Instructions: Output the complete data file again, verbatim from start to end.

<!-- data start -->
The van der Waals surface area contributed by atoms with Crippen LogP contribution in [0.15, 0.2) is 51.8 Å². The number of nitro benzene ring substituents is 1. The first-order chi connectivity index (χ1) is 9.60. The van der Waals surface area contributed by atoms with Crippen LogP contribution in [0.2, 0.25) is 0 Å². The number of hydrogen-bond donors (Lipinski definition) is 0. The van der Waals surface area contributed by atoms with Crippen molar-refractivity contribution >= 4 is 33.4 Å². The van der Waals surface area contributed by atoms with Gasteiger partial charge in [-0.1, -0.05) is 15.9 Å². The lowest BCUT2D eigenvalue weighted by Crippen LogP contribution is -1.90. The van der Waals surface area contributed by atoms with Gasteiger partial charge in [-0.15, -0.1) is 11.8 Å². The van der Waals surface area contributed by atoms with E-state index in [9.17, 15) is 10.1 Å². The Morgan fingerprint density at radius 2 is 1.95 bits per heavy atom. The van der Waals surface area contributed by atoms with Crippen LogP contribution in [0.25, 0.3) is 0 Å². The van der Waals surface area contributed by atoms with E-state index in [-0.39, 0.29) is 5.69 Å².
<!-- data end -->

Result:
The van der Waals surface area contributed by atoms with Crippen LogP contribution in [0.15, 0.2) is 51.8 Å². The number of nitro benzene ring substituents is 1. The first-order chi connectivity index (χ1) is 9.60. The van der Waals surface area contributed by atoms with Crippen LogP contribution in [0.2, 0.25) is 0 Å². The number of hydrogen-bond donors (Lipinski definition) is 0. The van der Waals surface area contributed by atoms with Crippen molar-refractivity contribution >= 4 is 33.4 Å². The van der Waals surface area contributed by atoms with Gasteiger partial charge in [-0.1, -0.05) is 15.9 Å². The lowest BCUT2D eigenvalue weighted by Crippen LogP contribution is -1.90. The van der Waals surface area contributed by atoms with Gasteiger partial charge in [-0.15, -0.1) is 11.8 Å². The van der Waals surface area contributed by atoms with E-state index in [9.17, 15) is 10.1 Å². The Morgan fingerprint density at radius 2 is 1.95 bits per heavy atom. The van der Waals surface area contributed by atoms with Crippen LogP contribution in [0.25, 0.3) is 0 Å². The van der Waals surface area contributed by atoms with E-state index in [-0.39, 0.29) is 5.69 Å².